Italian Language School Review
What an experience!
How do you imagine your Italian language vacation? Dodging cars and buses in a big city, or strolling the lanes of a picturesque hill town? Elbow to elbow with tour groups and commuters, or enjoying the vista of a peaceful, ancient valley? Brief words with waiters and shopkeepers, or long conversations with local residents? Making only memories - or friends, too?
Live like a local
The Italian Language School and Cultural Experience looked great online, and after some deliberation, I went for it. 2 weeks in a town where no one speaks English struck me as a great idea; ancient ruins, farm and vineyard tours, pasta making, festivals… a bell foundry - artisanal bakers, cheese-makers, and candy-makers, too.
Where is Agnone?
I’ve travelled all over Italy, but I’d never heard of Agnone, in the region of Molise. Not surprising. Even some Italians have only the foggiest idea of its location, and there’s a joke going around that claims “il Molise non esiste…” Not true. Molise not only exists, it was once a vital centre of commerce, overflowing with coppersmiths, goldsmiths, and ironworkers.
A bit of history
Renowned for its artistic past during the time of the Bourbon kings, its history is reflected in the many Baroque churches. Home to Italy’s oldest bell foundry, since AD 1040, you can step even further back in time, and find the pre-Roman Samnites, a populous tribe who left behind some truly impressive ruins.
Small group tours
It’s not easy to get to, but it’s worth the effort. Everyone lends time and patience to helping students improve their Italian language skills, in and out of the classroom. Our group was small, and my fellow Italy-lovers an adventurous bunch; from the US, UK, and Canada, via birthplaces as diverse as Ireland, South Korea, and Syria.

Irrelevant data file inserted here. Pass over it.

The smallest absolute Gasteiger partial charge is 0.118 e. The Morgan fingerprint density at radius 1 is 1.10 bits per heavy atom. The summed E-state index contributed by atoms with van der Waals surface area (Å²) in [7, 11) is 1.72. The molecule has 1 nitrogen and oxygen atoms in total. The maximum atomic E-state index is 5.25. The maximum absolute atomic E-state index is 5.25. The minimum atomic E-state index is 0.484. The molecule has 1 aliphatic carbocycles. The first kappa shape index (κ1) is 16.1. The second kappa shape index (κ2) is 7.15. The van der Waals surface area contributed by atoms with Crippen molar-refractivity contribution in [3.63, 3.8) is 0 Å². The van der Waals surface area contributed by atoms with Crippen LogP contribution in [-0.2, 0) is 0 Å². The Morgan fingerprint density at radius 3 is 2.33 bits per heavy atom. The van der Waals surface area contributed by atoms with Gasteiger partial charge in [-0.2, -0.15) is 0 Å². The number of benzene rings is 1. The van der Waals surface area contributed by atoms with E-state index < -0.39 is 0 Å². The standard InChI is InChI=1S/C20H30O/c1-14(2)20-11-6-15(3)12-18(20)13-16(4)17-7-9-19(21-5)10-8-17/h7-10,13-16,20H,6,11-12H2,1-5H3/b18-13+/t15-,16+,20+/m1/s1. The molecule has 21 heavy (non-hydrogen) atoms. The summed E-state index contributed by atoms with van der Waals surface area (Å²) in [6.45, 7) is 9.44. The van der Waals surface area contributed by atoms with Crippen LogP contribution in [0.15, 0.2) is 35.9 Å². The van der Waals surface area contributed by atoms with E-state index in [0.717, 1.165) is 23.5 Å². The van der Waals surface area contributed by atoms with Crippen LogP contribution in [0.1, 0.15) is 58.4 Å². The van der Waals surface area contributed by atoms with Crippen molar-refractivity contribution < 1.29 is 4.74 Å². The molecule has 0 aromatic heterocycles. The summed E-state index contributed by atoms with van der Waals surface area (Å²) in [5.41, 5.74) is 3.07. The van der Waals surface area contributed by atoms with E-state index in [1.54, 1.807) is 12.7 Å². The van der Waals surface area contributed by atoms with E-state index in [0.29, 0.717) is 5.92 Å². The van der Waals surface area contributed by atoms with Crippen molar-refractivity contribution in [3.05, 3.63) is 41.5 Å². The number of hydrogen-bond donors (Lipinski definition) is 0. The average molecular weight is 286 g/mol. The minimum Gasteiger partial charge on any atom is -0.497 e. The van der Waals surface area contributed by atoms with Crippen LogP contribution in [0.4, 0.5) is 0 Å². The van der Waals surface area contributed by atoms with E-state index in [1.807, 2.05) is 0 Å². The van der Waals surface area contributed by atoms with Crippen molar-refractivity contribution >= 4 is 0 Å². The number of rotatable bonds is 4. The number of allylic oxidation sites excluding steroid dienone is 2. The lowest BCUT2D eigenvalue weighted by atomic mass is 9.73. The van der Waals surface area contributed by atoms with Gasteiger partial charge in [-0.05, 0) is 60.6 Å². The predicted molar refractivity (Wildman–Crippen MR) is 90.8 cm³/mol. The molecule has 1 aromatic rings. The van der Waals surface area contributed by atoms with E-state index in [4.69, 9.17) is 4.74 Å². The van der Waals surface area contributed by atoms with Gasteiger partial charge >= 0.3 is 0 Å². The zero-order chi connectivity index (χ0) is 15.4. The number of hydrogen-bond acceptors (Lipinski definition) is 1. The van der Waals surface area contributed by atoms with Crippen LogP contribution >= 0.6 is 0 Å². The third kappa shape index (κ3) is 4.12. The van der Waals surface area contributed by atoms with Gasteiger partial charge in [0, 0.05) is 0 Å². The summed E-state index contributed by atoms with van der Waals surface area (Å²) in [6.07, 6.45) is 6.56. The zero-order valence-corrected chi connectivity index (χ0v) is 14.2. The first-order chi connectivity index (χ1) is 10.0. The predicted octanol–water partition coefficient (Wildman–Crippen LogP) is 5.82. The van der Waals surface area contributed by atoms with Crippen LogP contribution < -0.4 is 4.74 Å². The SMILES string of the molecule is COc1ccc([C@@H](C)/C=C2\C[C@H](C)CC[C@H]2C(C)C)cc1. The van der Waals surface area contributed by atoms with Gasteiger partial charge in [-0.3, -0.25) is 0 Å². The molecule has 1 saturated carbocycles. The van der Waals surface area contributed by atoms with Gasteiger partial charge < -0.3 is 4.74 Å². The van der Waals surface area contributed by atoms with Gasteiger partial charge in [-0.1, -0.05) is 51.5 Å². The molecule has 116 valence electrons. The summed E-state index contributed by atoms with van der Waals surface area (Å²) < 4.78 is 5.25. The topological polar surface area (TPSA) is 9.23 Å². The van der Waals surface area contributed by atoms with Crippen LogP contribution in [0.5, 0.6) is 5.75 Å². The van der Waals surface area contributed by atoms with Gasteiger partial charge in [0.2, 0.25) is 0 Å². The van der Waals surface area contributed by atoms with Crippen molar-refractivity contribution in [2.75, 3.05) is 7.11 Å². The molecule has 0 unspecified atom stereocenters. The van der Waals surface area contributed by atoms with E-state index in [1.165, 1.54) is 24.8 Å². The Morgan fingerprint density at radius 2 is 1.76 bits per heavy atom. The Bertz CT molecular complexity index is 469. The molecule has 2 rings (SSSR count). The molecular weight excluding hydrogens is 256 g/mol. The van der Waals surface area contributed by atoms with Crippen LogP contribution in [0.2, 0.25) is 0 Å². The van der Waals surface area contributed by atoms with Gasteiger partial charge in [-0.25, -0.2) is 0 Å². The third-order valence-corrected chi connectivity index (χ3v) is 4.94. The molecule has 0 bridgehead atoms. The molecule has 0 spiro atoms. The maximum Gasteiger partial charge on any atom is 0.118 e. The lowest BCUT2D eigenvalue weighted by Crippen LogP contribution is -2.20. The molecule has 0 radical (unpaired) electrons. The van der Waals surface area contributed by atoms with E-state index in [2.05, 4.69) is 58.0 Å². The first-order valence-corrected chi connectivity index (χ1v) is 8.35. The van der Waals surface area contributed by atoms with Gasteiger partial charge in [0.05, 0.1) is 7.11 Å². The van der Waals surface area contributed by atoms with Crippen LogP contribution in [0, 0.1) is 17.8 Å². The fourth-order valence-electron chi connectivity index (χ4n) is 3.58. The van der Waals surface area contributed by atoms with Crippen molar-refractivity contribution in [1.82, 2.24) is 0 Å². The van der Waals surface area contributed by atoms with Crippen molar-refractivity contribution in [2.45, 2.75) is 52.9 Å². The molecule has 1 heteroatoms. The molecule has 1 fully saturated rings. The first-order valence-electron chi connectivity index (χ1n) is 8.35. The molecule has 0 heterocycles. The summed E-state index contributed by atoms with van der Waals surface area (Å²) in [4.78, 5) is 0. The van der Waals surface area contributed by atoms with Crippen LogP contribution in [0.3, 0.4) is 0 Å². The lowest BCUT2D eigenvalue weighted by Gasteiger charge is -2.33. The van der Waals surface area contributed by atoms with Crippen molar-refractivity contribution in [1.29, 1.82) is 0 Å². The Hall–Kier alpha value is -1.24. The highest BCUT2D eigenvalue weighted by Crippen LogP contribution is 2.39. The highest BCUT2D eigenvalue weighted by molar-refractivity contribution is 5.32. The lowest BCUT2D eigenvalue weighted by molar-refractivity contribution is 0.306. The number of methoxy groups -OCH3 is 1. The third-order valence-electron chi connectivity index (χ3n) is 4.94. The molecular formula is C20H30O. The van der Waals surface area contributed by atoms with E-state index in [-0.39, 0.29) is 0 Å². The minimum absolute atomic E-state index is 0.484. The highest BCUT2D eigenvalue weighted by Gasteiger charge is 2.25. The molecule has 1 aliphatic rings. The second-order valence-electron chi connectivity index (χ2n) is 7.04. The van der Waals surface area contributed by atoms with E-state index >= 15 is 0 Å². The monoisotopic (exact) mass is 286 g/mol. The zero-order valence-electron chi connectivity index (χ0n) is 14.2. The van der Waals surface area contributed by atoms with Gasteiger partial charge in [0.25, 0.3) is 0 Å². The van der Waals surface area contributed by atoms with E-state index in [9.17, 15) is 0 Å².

Our daily schedule went like this: wake up to the sound of church bells, then breakfast accompanied by conversation - in Italian! - with B&B hosts. Maybe stop by the shops for lunch items (we had use of our B&B kitchen), or order a panini and/or salad at a coffee bar.
From 10:00 to 1:30, we attended fantastic Italian classes in an old monastery, with qualified native-speakers, then, for the remainder of the day, and on weekends, the schedule varied: a visit to a local specialist shop, a food artisan, or museum, a tour or lecture, maybe a festival or play, or pasta-making in a local home. Students, local guides and hosts dined together in the evening, sometimes at restaurants, other times in private homes. Meals often stretched to three hours, accompanied by excellent wine and conversation - in Italian, of course.
Sad to leave
After two weeks, I was thinking and dreaming in Italian, and my conversation and comprehension improved immensely. I learned about all kinds of other things too: bi-yearly shepherd migration, organic farming and winemaking, the secret to perfect pasta from scratch, and how to make a church bell - to name a few. Even more rewarding were the people I encountered. When the program came to an end, I was sad to leave. Now I’m enjoying connecting with my new friends on Facebook and Instagram.
If the Italian Language School and Cultural Experience sounds like an experience you’d enjoy, “mi raccomando” (I’m telling you) - don’t hesitate! Do it! It’s only been a month and I’m already dreaming of going back.
This review from Joy Nash, a September 2018 participant gives a great flavour
Book your Italian Language School and Cultural Experience online today!
Slow Tours offers a number of other Language Schools in Europe